Explore Rio de Janeiro
Things to do in Rio de Janeiro
Get Your Bearings in Rio de Janeiro
Hot Tips: Prise yourself off the beach long enough to see the historic downtown and pose for photos at the colorful Lapa Steps
Hot Tips: Don't venture into Tijuca National Park without a guide or local companion - it's too easy to get lost.
Hot Tips: The Metro link to Barra da Tijuca, introduced for the 2016 Olympic Games, make it easy to combine a business stay with sightseeing in central Rio
Hot Tips: Hotels in Copacabana backstreets. It's noisy and air quality is terrible due to backed-up traffic
Hot Tips: Rio has some excellent street food - look out for Tapioca pancakes,which are naturally gluten free and come filled with everything from cheese or shredded chicken to Nutella and banana.
Hot Tips: A?§ai, the nutrient-packed Amazonian power berry served as a kind of sorbet at the city's ubiquitous stand up juice bars.
Hot Tips: The strip of restaurants along Copacabana's beachfront Avenida Atlantica.These are mainly touristy joints with high prices and unspectacular food i
- Ipanema's Best Restaurants
- Jardim Botanico's Best Restaurants
- Lapa's Best Restaurants
- Late Night
- Leblon's Best Restaurants
- Outdoor Dining
- Restaurants near Cruise Port
- Restaurants near Estádio do Maracanã
- Restaurants with Healthy Menus
- Romantic Dining
- Santa Teresa's Best Restaurants
- Street Food
- Take Out
Hot Tips: Have drinks in the hip hilltop neighborhood of Santa Teresa on a Friday or Saturday night before heading down the hill to Lapa for the very lively street party. Things get busy after midnight.
Hot Tips: Many bars and clubs operate a consumption card policy, with drinks marked on a card and paid for on exit. Losing the card can result in paying a fixed (and very steep) fee.
Hot Tips: For vintage fashion, rare vinyl and all manner of collectibles, check out the flea market held each Saturday at Praca 15, in front of the ferry port in Centro.
Hot Tips: Look closely at price tags:Brazilians often spread the payments for everything from clothes to expensive food items, and the prices shown are often per instalment.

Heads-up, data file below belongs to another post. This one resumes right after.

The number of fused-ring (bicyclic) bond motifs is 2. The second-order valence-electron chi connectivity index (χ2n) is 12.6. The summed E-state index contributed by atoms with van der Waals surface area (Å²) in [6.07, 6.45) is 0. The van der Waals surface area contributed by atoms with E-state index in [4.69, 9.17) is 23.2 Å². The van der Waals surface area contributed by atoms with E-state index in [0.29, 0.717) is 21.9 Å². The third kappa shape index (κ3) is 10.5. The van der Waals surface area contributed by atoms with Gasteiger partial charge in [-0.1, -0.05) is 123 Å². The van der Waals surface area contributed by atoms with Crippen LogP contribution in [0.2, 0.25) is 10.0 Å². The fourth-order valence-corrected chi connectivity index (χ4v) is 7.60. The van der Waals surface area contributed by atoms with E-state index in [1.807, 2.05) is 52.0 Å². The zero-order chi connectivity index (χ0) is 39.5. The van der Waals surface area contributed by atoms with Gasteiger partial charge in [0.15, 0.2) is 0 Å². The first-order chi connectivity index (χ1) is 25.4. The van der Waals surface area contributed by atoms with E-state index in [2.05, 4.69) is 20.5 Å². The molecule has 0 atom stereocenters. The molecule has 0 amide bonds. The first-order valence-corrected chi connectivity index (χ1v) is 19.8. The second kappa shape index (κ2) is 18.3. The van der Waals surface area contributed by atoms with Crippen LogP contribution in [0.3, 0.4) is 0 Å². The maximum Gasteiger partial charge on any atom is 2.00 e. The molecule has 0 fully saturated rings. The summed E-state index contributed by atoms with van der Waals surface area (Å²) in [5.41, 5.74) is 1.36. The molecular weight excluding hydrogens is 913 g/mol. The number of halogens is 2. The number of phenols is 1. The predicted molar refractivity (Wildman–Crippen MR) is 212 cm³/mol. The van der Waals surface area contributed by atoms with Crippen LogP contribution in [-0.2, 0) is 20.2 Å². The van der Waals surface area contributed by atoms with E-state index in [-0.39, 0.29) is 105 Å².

Hot Tips: Don't head home without several pairs of funky Havaianas flip flops, which are inexpensive and widely available
Things to do in Rio de Janeiro
Rio de Janeiro is known for...
1. Beaches and beach bodies:
Think of Rio de Janeiro, and it's hard not to conjure up images of beautiful people lounging on equally attractive beaches.
Far from being mere myth, these images are brought sharply to life when the tropical sun beats down on Rio. Ipanema, Copacabana and Leblon throng with beautiful people in the skimpiest of swimwear, with the white sands, crashing waves and mountain backdrps framing the social scene perfectly.
When the clouds gather and the rains fall it's a different story, with the beaches looking windswept and forlorn until weather conditions perk up again.
2. The Christ Statue:
There are few images more iconic than that of the statue of Christ the Redeemer standing tall over Rio, embracing the city, its mountains and its beaches, with his outstretched arms.
Visible from almost every point in the city, the statue is best seen up close, and the funicular railway which runs to the top of Corcovado mountain is the best way to visit the statue. Head up on a clear day, for spectacular views over the city.
3. Sugar Loaf Mountain:
Only marginally less famous than Corcovado mountain and the Christ Statue, Sugar Loaf mountain juts right out of the ocean, and the views from its peak are nothing less than breathtaking.
While a few hardy souls are up to scaling the mountain itself, the vast majority of visitors ascend to the top of Sugar Loaf by cable car - a dizzying two-stop journey that calls first at the smaller Morro da Urca.
There are bars and coffee shops at Sugar Loaf's peak, and sipping a caipirinha as the sun sets over the city is an unforgettable experience.
A lively, flamboyant city that revels in excess, Rio de Janeiro really comes into its own over Carnival, when residents shed the few inhibitions they may have and slip into full-on party mode.
While the eyes of the world are on the spectacular samba school parades at the purpose-built Sambodromo stadium, the vast majority of the city takes to the streets to join in the riotous blocos or street parties, that take place across the city.
So you think you can dance? Wait until the Brazilians show you how it's really done. The city is synonymous with samba, and you're never far from an opportunity to take to the dance floor in Rio.
For the most authentic samba clubs, head downtown to Lapa, where seriously skilled dancers take to the floor at spots such as Rio Scenariun and Carioca de Gema. The quality of the live music is every bit as impressive as the dancing, s even those with two left feet will be able to enjoy watching others strut their stuff.